Sex and Sensibility

September 5, 2003

Hong Ying, K: The Art of Love, London: Marion Boyars, 2002.

Reviewed by Glen Jennings

kUnder the sensually embossed K of this book’s front cover – with the gently raised letter printed like ritual scarification on the lower back of a naked young woman – lies the novel’s suggestive subtitle.  The Art of Love just touches the upper curves of the woman’s bare buttocks.  Immediately below the subtitle trouble begins, for Hong Ying and her publishers boldly advertise an unequivocal claim across both cheeks: Based on a True Story.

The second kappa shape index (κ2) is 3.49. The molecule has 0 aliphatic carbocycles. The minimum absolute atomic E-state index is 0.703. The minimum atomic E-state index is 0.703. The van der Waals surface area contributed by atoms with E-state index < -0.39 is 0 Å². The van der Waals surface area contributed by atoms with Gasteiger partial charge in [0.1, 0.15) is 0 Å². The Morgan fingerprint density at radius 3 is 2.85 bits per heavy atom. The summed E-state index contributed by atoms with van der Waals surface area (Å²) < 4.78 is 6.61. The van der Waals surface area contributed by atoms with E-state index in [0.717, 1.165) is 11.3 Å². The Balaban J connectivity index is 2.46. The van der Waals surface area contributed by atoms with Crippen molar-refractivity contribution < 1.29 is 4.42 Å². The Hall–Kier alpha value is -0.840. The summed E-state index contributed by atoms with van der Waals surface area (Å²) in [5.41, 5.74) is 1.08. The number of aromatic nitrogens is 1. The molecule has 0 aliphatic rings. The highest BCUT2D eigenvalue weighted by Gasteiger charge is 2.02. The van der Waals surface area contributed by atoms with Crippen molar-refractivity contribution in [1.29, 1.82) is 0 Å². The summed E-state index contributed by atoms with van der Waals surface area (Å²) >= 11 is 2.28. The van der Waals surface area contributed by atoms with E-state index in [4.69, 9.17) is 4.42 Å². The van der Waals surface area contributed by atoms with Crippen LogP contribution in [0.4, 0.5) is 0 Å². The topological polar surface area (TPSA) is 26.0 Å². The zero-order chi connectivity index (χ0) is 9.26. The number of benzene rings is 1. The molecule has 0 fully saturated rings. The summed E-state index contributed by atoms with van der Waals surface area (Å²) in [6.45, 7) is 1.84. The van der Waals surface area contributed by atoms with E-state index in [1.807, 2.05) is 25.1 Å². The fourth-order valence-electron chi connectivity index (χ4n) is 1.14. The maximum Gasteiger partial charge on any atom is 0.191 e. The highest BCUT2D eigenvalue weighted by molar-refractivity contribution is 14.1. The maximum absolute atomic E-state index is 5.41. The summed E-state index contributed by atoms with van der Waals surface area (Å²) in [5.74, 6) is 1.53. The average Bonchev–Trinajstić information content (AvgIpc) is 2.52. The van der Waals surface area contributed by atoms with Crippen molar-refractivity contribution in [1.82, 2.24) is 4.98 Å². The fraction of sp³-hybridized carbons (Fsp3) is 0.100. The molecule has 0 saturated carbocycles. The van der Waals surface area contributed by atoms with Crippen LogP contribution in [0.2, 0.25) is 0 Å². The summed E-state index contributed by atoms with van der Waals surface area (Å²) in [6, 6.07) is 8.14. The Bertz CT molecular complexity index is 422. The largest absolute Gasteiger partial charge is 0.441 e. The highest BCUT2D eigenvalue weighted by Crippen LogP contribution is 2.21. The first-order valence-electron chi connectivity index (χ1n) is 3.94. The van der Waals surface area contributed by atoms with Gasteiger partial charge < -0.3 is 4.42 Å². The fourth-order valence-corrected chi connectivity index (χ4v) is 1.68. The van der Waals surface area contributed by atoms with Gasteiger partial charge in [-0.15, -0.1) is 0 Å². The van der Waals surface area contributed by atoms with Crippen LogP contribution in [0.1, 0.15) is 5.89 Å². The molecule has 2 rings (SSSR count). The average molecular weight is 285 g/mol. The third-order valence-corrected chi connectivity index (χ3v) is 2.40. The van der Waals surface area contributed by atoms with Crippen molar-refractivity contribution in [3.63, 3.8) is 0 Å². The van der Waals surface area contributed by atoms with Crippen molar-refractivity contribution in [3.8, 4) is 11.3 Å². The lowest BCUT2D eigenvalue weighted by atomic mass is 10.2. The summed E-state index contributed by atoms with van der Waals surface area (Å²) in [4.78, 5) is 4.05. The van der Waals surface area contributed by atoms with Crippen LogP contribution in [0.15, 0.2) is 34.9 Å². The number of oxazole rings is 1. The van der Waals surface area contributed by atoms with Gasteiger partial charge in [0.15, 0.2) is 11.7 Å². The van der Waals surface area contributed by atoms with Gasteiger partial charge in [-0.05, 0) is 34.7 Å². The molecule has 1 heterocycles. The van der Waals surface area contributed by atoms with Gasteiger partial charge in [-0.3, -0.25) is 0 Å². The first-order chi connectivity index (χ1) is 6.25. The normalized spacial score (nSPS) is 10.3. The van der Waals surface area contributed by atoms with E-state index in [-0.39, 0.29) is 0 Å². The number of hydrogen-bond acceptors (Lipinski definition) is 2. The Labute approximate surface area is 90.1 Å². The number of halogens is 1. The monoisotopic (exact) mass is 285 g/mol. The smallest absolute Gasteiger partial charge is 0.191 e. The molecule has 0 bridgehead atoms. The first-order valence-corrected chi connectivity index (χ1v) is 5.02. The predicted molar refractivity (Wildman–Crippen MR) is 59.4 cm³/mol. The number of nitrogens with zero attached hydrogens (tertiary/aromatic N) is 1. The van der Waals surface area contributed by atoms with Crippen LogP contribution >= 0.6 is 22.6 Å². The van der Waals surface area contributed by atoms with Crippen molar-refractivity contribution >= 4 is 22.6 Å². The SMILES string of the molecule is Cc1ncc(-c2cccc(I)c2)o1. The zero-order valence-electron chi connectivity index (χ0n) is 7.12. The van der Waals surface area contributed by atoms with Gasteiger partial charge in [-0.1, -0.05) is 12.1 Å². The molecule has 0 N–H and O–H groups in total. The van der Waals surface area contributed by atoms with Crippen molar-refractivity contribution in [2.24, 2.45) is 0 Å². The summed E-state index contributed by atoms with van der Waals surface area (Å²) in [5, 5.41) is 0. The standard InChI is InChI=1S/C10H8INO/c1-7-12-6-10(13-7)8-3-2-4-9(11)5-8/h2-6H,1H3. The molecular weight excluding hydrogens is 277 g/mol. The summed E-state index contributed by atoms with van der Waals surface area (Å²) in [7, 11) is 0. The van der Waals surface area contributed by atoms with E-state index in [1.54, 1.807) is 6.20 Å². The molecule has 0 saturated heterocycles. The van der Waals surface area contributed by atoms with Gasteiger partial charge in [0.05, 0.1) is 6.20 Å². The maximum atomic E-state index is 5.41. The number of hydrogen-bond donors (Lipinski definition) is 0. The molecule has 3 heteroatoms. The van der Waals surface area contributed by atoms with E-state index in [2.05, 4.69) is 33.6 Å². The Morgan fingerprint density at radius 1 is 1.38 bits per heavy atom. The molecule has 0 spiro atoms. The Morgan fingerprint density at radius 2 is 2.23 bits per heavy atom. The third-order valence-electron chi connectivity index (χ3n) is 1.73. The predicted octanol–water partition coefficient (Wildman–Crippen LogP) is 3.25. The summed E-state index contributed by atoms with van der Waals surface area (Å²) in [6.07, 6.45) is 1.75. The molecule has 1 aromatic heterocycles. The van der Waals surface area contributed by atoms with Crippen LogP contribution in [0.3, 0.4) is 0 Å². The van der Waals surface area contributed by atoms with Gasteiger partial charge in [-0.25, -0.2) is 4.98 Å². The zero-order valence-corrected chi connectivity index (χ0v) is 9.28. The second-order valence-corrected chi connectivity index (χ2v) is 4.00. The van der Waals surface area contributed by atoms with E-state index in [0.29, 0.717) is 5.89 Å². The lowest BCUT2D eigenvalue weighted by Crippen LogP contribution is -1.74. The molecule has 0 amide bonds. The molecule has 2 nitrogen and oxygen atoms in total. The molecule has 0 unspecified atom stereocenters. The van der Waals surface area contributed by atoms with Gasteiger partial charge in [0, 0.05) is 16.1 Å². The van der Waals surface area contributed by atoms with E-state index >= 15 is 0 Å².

K is an historical novel set in 1930s China.  It purports to tell “the true story of the passionate and illicit affair” between the minor Bloomsbury poet Julian Bell and a beautiful Chinese writer known as Lin.  Cultured and sensitive, Lin lives in the city of Wuhan, where her husband is a senior professor of English, and Julian Bell a visiting scholar in the same department.  As a short story writer Lin belongs to a literary circle of Chinese liberal romantics known as the Crescent Moon Society, and her writing style attracts comparison with the New Zealand writer Katherine Mansfield.